The station at Annfield Plain was on the 1886 deviation which replaced the Loud Bank inclines and it replaced the S&TR goods station. It was opened on 1 February 1894 the North Eastern Railway. In 1923, as part of the Grouping, it became part of the London North Eastern Railway (LNER) then, in 1948, after the nationalisation of the railways, passed to the ownership of British Railways (BR).
Like all of stations on the line, the station buildings were wooden structures, and the main station building was a mirror image of the building at Leadgate. The NER favoured the use of wood both for economical reasons and, in the case of the line between Birtley and Blackhill, to minimise the risk of subsidence due to mine workings which were present all round the local area. The buildings were painted in the standard NER colours of green for the lower timbers and cream for the uppers.
It was the only location on the line other than Consett with an engine shed (there were sheds at Stella Gill and Pelton Level but these weren’t strictly on the line to Consett) which had it’s own allocation of J25, Q5, Q6 and N9 locomotives. The shed was built in 1886, extended in 1893 and closed in 1940 but was still standing, albeit derelict, in 1949. The engine shed wasn’t at the station but, instead was on the spur to the eastern incline from Annfield East junction.
The station itself was demolished in May and June 1965.
A busy station which, in 1898 issued 60,042 tickets, in 1898, 82,520 in 1903 and, in 1913, issued over 114,000 tickets compared with only 79,000 at Consett. Like most of the rest of the stations on the line, it lost it’s passenger service on 23 May 1955 due, for the most part, to competition from local bus services which had been taking passengers away from the railway since the early 1920s. As an example of the impact of the bus service, 119,944 passengers used the station in 1920 but this had dropped to just 76,495 just one year later in 1921.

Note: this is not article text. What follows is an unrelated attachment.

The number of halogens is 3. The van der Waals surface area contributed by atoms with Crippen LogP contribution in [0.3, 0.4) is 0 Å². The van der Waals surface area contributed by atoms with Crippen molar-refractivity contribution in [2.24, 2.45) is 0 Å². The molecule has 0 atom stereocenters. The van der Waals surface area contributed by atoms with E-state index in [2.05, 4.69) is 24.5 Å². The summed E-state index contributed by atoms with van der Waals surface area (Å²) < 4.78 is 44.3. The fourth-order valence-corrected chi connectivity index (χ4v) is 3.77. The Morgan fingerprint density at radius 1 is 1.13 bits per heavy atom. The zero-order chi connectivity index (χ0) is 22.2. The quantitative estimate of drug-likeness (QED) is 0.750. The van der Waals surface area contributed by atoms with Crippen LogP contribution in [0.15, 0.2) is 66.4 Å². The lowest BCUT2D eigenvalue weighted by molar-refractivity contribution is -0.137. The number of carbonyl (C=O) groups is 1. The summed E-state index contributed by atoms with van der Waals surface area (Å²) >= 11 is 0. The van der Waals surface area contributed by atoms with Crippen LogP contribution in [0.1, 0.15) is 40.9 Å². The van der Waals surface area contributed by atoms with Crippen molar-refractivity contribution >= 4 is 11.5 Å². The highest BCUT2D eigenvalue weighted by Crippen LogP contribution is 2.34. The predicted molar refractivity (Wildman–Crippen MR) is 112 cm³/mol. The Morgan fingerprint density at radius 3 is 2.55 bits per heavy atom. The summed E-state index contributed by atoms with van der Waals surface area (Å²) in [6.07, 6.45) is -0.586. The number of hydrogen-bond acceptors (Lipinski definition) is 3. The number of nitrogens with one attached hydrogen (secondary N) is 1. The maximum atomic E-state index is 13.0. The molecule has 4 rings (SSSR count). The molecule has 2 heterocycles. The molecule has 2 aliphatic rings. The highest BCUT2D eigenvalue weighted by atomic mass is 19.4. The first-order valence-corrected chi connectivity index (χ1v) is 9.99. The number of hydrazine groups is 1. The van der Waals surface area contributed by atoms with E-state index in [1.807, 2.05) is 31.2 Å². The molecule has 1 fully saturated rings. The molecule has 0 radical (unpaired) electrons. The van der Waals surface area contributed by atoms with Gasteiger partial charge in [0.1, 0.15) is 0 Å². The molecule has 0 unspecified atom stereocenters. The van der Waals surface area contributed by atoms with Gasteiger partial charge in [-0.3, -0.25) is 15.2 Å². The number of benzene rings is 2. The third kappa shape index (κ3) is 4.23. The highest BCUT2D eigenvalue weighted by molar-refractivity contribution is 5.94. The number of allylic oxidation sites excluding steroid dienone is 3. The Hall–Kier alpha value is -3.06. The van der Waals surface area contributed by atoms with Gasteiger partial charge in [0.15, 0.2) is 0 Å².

The station was a little larger than most on the line with a large goods yard consisting of five sidings and a goods shed. The yard handled 1,286 head of livestock in 1897 and 2,838 in 1907. In 1899, the yard handled 12,838 tons of forwarded goods and 42,699 tons of received goods, excluding livestock, coal, code, limestone and lime. As of 1913, the main item of traffic at Annfield Plain was 3,620 tons of loam and sand. The goods service was finally withdrawn on 10 August 1964.
The site of Annfield Plain station can be found on Google Maps here: 54°51’23.7″N 1°44’10.4″W – Google Maps
Annfield Plain in the 1950s and 1960s…
LNER class Q6 0-8-0 no. 63381 takes water in the rain at the site of Annfield Plain Station on 22nd April 1966. Photo copyright Bill Wright
Annfield Plain in the 1970s…
Annfield Plain in the 1980s…
The photo below shows the final revenue earning train on the line. The photographer, Craig Oliphant, writes:
The original Stanhope & Tyne Railway route is seen in the foreground, this trailed off to Oxhill and Morrison Busty Colliery. Behind the train a second junction once connected with the Tanfield Branch, but at this time it was just truncated and used as a run round for coal trains that only ventured this far. I had traveled with the loco from Consett High Yard, ‘we’ picked up other enthusiasts en-route boarding near Greencroft. The crew kindly allowed us several photo stops were made on our way down to South Pelaw. I had made “The End” headboard which was carried by the last lifting train on the Washington – South Pelaw lifting train, and on the rear of the last passenger train from Consett.
and the crew of the above train ready to leave Consett for the final time, photo caption by Craig Oliphant:
Track Lifting at Annfield Plain…
The Site Today…
Another location with little to no sign of the railway, the site of the station building, the goods shed and the goods yard has completely disappeared under a Tesco supermarket although the trackbed of the line through the station still exists alongside the supermarket as part of the Coast to Coast Cycleway.